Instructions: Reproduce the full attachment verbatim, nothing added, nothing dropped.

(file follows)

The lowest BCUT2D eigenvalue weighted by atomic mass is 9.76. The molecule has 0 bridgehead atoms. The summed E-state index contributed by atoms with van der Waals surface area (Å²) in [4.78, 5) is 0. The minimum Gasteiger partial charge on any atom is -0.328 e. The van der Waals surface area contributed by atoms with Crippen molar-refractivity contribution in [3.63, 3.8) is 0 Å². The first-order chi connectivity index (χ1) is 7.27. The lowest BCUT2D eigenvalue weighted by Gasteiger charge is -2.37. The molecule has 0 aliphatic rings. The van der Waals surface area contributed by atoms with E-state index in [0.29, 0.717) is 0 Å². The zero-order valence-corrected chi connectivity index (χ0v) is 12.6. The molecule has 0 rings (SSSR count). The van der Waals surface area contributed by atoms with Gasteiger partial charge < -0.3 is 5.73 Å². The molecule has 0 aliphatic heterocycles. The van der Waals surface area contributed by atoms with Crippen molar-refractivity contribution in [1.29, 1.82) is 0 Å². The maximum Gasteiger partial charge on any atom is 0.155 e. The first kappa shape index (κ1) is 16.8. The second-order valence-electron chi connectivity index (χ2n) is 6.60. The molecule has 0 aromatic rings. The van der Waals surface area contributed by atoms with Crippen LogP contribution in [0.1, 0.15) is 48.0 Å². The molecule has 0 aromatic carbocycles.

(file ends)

The lowest BCUT2D eigenvalue weighted by atomic mass is 9.76. The molecule has 0 bridgehead atoms. The summed E-state index contributed by atoms with van der Waals surface area (Å²) in [4.78, 5) is 0. The minimum Gasteiger partial charge on any atom is -0.328 e. The van der Waals surface area contributed by atoms with Crippen molar-refractivity contribution in [3.63, 3.8) is 0 Å². The first-order chi connectivity index (χ1) is 7.27. The lowest BCUT2D eigenvalue weighted by Gasteiger charge is -2.37. The molecule has 0 aliphatic rings. The van der Waals surface area contributed by atoms with E-state index in [0.29, 0.717) is 0 Å². The zero-order valence-corrected chi connectivity index (χ0v) is 12.6. The molecule has 0 rings (SSSR count). The van der Waals surface area contributed by atoms with Gasteiger partial charge < -0.3 is 5.73 Å². The molecule has 0 aliphatic heterocycles. The van der Waals surface area contributed by atoms with Crippen molar-refractivity contribution in [1.29, 1.82) is 0 Å². The maximum Gasteiger partial charge on any atom is 0.155 e. The first kappa shape index (κ1) is 16.8. The second-order valence-electron chi connectivity index (χ2n) is 6.60. The molecule has 0 aromatic rings. The van der Waals surface area contributed by atoms with Crippen LogP contribution in [0.1, 0.15) is 48.0 Å². The molecule has 0 aromatic carbocycles.